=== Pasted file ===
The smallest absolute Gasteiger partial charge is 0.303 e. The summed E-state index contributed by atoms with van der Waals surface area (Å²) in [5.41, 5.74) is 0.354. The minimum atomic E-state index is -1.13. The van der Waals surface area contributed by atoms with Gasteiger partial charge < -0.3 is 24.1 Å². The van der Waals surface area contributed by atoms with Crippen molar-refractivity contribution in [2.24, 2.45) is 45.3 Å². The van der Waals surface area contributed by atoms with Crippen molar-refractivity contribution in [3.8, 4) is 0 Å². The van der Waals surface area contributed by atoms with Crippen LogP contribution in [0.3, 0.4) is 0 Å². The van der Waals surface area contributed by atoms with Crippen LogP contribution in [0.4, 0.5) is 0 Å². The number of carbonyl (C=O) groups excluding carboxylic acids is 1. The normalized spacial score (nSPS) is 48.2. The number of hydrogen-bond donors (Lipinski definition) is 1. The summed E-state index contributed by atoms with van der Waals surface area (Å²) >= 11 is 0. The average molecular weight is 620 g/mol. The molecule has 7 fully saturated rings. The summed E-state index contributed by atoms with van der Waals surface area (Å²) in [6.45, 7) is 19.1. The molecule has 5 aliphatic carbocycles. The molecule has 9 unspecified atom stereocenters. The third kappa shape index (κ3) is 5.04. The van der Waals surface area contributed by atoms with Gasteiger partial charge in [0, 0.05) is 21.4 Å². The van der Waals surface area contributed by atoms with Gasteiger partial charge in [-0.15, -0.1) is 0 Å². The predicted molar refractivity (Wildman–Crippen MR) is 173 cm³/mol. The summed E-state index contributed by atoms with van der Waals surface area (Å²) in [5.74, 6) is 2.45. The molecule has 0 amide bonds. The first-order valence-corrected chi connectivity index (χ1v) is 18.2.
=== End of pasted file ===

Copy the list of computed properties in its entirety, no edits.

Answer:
The smallest absolute Gasteiger partial charge is 0.303 e. The summed E-state index contributed by atoms with van der Waals surface area (Å²) in [5.41, 5.74) is 0.354. The minimum atomic E-state index is -1.13. The van der Waals surface area contributed by atoms with Gasteiger partial charge < -0.3 is 24.1 Å². The van der Waals surface area contributed by atoms with Crippen molar-refractivity contribution in [2.24, 2.45) is 45.3 Å². The van der Waals surface area contributed by atoms with Crippen molar-refractivity contribution in [3.8, 4) is 0 Å². The van der Waals surface area contributed by atoms with Crippen LogP contribution in [0.3, 0.4) is 0 Å². The van der Waals surface area contributed by atoms with Crippen LogP contribution in [0.4, 0.5) is 0 Å². The number of carbonyl (C=O) groups excluding carboxylic acids is 1. The normalized spacial score (nSPS) is 48.2. The number of hydrogen-bond donors (Lipinski definition) is 1. The summed E-state index contributed by atoms with van der Waals surface area (Å²) >= 11 is 0. The average molecular weight is 620 g/mol. The molecule has 7 fully saturated rings. The summed E-state index contributed by atoms with van der Waals surface area (Å²) in [6.45, 7) is 19.1. The molecule has 5 aliphatic carbocycles. The molecule has 9 unspecified atom stereocenters. The third kappa shape index (κ3) is 5.04. The van der Waals surface area contributed by atoms with Gasteiger partial charge in [0, 0.05) is 21.4 Å². The van der Waals surface area contributed by atoms with Gasteiger partial charge in [-0.15, -0.1) is 0 Å². The predicted molar refractivity (Wildman–Crippen MR) is 173 cm³/mol. The summed E-state index contributed by atoms with van der Waals surface area (Å²) in [5.74, 6) is 2.45. The molecule has 0 amide bonds. The first-order valence-corrected chi connectivity index (χ1v) is 18.2.